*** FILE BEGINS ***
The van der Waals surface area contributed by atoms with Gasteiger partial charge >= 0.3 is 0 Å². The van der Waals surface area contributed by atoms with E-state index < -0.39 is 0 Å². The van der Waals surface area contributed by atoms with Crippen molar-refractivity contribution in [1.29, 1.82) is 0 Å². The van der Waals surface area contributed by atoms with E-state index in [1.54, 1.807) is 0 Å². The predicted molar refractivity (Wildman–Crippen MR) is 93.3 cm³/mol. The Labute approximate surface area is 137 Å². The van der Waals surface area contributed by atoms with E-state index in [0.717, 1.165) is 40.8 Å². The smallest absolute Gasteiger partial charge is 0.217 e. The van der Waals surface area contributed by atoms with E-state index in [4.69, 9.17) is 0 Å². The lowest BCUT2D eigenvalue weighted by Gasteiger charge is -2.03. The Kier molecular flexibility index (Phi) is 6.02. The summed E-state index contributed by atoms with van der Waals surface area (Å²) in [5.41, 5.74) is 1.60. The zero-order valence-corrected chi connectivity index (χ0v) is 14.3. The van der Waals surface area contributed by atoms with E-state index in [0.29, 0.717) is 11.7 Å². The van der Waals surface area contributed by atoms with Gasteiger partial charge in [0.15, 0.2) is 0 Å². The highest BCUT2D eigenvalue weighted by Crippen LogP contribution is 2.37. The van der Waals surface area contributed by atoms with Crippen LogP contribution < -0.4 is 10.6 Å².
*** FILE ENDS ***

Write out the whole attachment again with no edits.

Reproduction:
The van der Waals surface area contributed by atoms with Gasteiger partial charge >= 0.3 is 0 Å². The van der Waals surface area contributed by atoms with E-state index < -0.39 is 0 Å². The van der Waals surface area contributed by atoms with Crippen molar-refractivity contribution in [1.29, 1.82) is 0 Å². The van der Waals surface area contributed by atoms with E-state index in [1.54, 1.807) is 0 Å². The predicted molar refractivity (Wildman–Crippen MR) is 93.3 cm³/mol. The Labute approximate surface area is 137 Å². The van der Waals surface area contributed by atoms with E-state index in [0.717, 1.165) is 40.8 Å². The smallest absolute Gasteiger partial charge is 0.217 e. The van der Waals surface area contributed by atoms with E-state index in [4.69, 9.17) is 0 Å². The lowest BCUT2D eigenvalue weighted by Gasteiger charge is -2.03. The Kier molecular flexibility index (Phi) is 6.02. The summed E-state index contributed by atoms with van der Waals surface area (Å²) in [5.41, 5.74) is 1.60. The zero-order valence-corrected chi connectivity index (χ0v) is 14.3. The van der Waals surface area contributed by atoms with E-state index in [0.29, 0.717) is 11.7 Å². The van der Waals surface area contributed by atoms with Gasteiger partial charge in [0.15, 0.2) is 0 Å². The highest BCUT2D eigenvalue weighted by Crippen LogP contribution is 2.37. The van der Waals surface area contributed by atoms with Crippen LogP contribution < -0.4 is 10.6 Å².